March 15, 2023
By Cynthia Strathmann, Executive Director
On February 13, Strategic Actions for a Just Economy (SAJE), along with more than twenty other Los Angeles-based 501(c)3 organizations, submitted public comment to the Los Angeles City Council on proposed amendments to the city’s municipal lobbying ordinance. To understand why we oppose this amendment as it is written, and instead support the original recommendations of the City Ethics Commission, it’s helpful to understand what a 501(c)(3) nonprofit does. Not all nonprofits are 501(c)(3)s; the designation is determined by the Internal Revenue Service. We have it because we help administer “charitable programs” for public agencies. In fact, a specific portion of our funding must come from the public—the government or a publicly funded organization—or we will “tip” into private foundation status and have to become a different type of entity. This rule exists to ensure 501(c)(3)s cannot be set up as shell organizations for private companies or as tax shelters for the wealthy.
As a 501(c)(3), we are already required to report our lobbying activities to the federal government. We can only lobby in the public interest, which means we cannot accept money from private companies or individuals in exchange for pushing their agendas with government agencies or officials. We also have a limit on the amount of public interest lobbying our staff can do, and we are required to track and report it to the Internal Revenue Service when we file our taxes. Our federal tax returns must be publicly available, and they detail our programs, the amount of money we spend on them, our funders, and the amount we spend on lobbying. Our 501(c)(3) status also puts other limitations on our work. SAJE cannot support candidates running for office: we can’t give them money, we can’t recommend them in a voter guide, and we can’t help canvass to get them elected. If we break any of these rules, we could lose our 501(c)(3) status or get hit with substantial fines or both.
So, given that there are already pretty clear lobbying rules, restrictions, and reporting requirements for 501(c)(3)s that we are able to adhere to, why are we opposed to this amendment to the municipal lobbying ordinance?
Quite simply, the extra layer of reporting it adds is expensive, time consuming, and diverts resources meant for people into administrative tasks that are redundant and do not mitigate any real risk. 501(c)(3)s already report lobbying activities to the IRS. This amendment would require us to report all that again to the city, too. A new set of reporting requirements would require us to set up an additional internal wage and hour tracking system and devote staff time to monitoring it. This will unnecessarily divert charitable dollars from our missions while changing nothing about how we lobby and for whom. It’s not reform, it’s just more paperwork.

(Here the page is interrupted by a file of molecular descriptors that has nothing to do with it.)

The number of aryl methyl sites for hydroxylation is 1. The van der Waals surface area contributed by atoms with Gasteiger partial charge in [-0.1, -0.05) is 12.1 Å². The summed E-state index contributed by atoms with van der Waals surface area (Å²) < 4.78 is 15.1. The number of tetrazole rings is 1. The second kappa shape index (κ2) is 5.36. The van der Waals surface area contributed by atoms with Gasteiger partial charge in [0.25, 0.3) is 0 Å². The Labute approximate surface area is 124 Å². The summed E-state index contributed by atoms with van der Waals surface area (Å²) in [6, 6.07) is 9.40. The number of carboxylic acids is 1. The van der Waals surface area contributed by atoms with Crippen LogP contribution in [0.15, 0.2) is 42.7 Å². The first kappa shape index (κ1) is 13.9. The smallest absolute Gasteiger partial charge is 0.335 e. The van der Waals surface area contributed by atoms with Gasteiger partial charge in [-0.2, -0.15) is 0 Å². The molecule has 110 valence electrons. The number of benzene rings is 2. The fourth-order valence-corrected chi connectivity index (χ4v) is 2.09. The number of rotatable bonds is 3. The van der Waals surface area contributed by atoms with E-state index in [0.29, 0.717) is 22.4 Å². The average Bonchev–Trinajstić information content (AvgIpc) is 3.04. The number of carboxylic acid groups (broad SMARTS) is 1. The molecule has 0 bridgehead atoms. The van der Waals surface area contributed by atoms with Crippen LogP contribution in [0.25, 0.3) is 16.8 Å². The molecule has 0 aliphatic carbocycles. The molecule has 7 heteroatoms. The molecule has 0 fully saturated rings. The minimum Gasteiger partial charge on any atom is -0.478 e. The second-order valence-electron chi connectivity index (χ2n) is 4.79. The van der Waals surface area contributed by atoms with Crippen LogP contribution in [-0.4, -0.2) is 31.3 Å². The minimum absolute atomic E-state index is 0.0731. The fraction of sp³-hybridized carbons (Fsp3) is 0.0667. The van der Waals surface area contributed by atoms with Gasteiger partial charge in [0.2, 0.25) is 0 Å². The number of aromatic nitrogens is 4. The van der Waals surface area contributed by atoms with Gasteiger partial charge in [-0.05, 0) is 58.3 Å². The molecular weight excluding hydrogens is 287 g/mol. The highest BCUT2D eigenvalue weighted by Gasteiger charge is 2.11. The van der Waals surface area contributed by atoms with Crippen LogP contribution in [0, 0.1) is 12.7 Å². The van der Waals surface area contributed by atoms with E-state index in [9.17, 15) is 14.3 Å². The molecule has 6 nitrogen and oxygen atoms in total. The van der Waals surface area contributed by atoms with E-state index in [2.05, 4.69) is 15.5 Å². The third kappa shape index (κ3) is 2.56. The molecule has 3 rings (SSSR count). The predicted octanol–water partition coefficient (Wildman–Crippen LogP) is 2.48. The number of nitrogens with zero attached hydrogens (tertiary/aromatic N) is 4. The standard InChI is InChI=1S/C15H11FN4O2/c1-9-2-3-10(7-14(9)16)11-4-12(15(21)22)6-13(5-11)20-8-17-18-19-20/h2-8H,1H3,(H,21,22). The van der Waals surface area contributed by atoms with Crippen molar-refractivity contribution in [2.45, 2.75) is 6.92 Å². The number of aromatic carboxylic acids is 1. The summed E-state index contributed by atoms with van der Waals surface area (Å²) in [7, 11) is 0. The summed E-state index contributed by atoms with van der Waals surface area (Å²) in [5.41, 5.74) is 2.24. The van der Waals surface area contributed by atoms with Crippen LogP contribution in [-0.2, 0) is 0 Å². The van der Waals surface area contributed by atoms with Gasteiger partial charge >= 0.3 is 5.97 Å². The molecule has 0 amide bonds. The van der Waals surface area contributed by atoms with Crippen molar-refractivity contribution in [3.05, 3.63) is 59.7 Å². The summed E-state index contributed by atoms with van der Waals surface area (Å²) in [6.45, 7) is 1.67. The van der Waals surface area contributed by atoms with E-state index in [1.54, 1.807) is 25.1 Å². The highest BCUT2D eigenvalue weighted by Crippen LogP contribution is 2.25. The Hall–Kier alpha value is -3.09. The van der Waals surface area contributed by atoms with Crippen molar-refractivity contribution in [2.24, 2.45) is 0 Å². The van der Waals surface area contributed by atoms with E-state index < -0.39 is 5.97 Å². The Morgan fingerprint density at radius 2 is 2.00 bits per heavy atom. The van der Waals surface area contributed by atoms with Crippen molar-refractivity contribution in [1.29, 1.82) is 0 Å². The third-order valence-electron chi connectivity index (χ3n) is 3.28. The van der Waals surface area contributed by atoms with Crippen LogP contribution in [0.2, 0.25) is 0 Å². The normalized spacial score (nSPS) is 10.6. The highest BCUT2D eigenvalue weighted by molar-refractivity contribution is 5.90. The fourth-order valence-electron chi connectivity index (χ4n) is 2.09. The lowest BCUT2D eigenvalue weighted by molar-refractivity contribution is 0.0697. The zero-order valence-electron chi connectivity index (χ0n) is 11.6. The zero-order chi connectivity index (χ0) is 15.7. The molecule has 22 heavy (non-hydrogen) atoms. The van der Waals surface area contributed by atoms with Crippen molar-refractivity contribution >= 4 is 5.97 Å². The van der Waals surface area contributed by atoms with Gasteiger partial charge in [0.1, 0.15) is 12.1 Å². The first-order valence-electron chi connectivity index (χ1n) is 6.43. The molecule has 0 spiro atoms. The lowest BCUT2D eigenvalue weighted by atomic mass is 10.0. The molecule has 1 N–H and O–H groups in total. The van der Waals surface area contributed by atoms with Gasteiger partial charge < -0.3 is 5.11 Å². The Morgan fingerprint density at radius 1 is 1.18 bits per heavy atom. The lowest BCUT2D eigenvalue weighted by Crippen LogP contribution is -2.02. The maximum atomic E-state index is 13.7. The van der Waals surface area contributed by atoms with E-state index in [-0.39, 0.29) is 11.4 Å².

More importantly, the expense and time associated with an additional layer of reporting may deter some 501(c)(3) organizations, especially the small organizations most likely to represent lower income residents from communities of color, from showing up to hearings, council chambers, and other legislative spaces to represent the public interest. This means less community input into government decisions. Nonprofits engaged in public service work have expertise about the challenges and conditions faced by community members. We need these organizations at the table to facilitate the engagement of these residents—who often don’t have the flexibility to show up to make public comments in the middle of the day—in city decision making. Those that are stymied by reporting processes will do less of this important work. In contrast, large and well-funded non-profits will have a much easier time adhering to the rules, as they have the staffing and resources to support more elaborate reporting requirements. And of course, the upper-middle-class professionals that have always dominated public discourse in Los Angeles will remain undeterred.
This is why the City of Los Angeles has historically exempted some 501(c)(3) organizations from the municipal lobbying ordinance. It’s also why 501(c)(3)s elsewhere have pushed back against similar amendments, and why cities like San Francisco exempt 501(c)(3) nonprofits altogether.
While we are not fans of additional paperwork, we accept the fact that we are likely to have to take on new administrative burdens, even at a cost to our programmatic work, to ensure the confidence of the public. We understand that large and well-funded non profits have brought new scrutiny to the sector. However, we believe that the need for transparency should be satisfied without unduly chilling the participation of vulnerable residents who count on community based organizations to lift up their voices, or by straining the resources of public charities already under pressure from the need generated by the pandemic.